This exact line is used in the movie, and it opens and ends the film. (***Note: Flynn wrote the screenplay for the movie***). I don't know, even just Amy saying early on "everyone told us marriage is hard work," is kind of all I needed to read. It's simple and obviously true. Frig I am also thinking about some line in a movie where they say "marriage is tough on marriage," but I can't remember where it is from ... same thing, so simply put and incredibly true. 

We weren’t ourselves when we fell in love, and when we became ourselves – surprise! – we were poison." 

And of course this applies to long-term relationships, my faaaaavourite thing to discuss. How at first everything seems so, so perfect because you're not just falling in love with someone else, you're also falling back in love with yourself. But then all of your real personality traits start to show ... selfish, uncommunicative, depressed, insecure, etc.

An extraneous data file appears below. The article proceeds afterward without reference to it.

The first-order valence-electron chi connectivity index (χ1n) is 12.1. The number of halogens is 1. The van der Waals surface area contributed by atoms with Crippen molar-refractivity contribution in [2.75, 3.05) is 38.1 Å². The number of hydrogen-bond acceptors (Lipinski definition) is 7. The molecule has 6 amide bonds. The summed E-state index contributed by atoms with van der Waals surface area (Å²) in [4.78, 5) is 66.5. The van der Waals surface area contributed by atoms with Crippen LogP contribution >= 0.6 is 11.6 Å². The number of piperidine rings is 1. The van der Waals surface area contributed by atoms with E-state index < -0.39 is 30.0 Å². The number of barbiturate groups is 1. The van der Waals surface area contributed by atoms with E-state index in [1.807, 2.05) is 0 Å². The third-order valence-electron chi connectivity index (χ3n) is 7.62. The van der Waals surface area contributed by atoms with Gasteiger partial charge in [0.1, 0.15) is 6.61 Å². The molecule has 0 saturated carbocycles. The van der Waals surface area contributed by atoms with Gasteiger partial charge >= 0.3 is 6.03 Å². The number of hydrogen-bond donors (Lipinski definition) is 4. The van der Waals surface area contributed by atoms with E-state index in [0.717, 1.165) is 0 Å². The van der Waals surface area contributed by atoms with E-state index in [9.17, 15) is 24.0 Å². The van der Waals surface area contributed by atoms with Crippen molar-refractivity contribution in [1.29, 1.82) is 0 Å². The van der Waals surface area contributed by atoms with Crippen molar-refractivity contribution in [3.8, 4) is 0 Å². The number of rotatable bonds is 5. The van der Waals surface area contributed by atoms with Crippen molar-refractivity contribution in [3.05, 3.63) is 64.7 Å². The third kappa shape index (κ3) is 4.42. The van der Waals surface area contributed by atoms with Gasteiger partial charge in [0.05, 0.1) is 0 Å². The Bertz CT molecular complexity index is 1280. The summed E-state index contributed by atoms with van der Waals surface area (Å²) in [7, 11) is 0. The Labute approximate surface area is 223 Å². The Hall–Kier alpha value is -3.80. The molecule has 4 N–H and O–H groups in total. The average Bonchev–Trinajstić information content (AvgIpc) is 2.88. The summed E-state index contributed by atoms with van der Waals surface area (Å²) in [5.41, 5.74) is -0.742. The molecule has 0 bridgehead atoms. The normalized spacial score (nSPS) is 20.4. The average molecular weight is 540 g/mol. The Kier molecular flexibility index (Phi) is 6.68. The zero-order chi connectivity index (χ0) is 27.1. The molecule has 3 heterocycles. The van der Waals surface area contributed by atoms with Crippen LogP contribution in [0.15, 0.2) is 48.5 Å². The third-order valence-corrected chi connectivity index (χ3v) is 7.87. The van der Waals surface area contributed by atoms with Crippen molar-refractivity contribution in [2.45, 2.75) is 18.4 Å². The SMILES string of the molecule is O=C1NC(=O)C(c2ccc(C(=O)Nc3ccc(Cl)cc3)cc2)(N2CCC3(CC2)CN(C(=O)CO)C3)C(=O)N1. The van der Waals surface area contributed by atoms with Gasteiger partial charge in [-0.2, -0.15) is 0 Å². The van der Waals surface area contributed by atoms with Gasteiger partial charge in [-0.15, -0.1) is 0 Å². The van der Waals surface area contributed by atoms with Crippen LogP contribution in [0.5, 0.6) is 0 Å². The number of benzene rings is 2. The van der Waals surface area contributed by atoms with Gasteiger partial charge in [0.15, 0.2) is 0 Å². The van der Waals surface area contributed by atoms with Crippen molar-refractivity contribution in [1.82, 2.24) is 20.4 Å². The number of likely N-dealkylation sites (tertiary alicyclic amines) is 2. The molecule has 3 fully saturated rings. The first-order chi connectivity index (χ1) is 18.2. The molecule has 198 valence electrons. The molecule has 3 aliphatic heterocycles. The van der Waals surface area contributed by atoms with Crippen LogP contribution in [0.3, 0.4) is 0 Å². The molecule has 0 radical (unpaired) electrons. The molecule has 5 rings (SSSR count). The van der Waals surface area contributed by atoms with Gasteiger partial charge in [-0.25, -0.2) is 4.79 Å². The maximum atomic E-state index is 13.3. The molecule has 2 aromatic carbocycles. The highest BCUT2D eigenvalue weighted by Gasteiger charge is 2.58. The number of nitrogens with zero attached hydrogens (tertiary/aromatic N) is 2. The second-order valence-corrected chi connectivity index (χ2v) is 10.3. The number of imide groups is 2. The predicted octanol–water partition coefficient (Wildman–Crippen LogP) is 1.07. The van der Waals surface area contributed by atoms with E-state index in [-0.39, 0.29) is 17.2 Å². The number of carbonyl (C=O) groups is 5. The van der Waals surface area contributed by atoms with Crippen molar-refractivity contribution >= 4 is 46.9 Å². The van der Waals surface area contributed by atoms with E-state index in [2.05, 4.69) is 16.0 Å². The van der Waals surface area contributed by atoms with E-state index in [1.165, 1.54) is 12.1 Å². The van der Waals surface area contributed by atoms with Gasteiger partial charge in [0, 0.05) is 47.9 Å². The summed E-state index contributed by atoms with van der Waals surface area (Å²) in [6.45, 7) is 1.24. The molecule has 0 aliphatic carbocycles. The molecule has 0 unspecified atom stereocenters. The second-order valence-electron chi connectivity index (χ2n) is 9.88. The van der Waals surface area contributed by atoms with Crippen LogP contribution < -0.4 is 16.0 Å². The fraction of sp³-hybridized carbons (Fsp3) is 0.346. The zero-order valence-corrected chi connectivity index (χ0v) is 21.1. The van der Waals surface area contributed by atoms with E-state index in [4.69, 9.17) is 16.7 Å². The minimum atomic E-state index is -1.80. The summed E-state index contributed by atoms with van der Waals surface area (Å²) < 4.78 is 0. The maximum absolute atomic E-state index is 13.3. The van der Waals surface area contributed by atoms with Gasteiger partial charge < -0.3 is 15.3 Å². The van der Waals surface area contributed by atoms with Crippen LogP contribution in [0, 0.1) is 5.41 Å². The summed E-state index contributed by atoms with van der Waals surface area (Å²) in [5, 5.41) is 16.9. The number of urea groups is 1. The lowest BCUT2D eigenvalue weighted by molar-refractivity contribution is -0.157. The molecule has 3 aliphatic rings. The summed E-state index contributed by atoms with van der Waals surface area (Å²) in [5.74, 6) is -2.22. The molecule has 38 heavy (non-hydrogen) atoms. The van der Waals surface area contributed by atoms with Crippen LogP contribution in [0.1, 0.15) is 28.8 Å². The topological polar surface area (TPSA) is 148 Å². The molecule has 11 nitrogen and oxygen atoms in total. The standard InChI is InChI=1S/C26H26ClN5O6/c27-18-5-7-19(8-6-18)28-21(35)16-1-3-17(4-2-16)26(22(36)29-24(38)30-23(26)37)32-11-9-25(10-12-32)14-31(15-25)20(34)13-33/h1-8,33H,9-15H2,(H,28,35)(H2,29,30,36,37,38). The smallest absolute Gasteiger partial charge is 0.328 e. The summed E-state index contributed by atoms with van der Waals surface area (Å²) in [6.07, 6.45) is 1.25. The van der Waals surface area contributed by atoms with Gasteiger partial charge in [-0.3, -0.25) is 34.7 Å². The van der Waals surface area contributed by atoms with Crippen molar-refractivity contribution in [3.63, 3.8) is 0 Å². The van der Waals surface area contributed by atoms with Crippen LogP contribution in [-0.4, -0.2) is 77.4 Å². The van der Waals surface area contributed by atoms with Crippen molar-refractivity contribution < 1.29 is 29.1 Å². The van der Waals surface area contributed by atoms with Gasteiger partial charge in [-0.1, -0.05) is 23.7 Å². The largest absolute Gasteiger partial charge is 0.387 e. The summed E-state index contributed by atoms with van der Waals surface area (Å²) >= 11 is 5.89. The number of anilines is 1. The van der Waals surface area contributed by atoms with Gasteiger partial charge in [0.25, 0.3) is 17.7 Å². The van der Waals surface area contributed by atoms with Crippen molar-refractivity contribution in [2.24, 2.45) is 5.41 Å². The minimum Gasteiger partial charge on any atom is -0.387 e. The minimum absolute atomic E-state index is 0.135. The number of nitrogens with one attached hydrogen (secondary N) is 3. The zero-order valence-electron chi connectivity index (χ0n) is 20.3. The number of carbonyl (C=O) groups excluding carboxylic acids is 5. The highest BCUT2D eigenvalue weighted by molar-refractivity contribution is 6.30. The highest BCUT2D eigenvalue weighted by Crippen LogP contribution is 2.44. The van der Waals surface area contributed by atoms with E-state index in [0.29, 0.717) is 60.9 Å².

Can you imagine, finally showing your true self to your spouse, your soul mate, and having him not like you?"

I should say that I hate the "cool girl" monologue because it sort of feels more like she is attacking the girls who try and fit this stereotype than the horrible, awful guys that made it in the first place. However, that scene does a lot of good for Kit Kat bars, as I can't even think of this movie without craving one.

In the end, I don't think I would have appreciated this book as much if I didn't read that "women express violence" quote as mentioned above, or if I didn't think about it in relation to Fincher's movie. I can hardly remember reading the book, so when I find myself mulling over Nick's crime and punishment I am often only thinking about the film. 

My favourite delivery is near the end when Nick calls Amy a cunt and she responds with:

I'm the cunt you married. The only time you liked yourself was when you were trying to be someone this cunt might like. I'm not a quitter, I'm that cunt. I killed for you; who else can say that? You think you'd be happy with a nice Midwestern girl? No way, baby! I'm it.

I'll probably never read this book again in my life, and I honestly wouldn't even really recommend it to anyone, but I'll be thinking about the movie for a very, very long time. So watch out.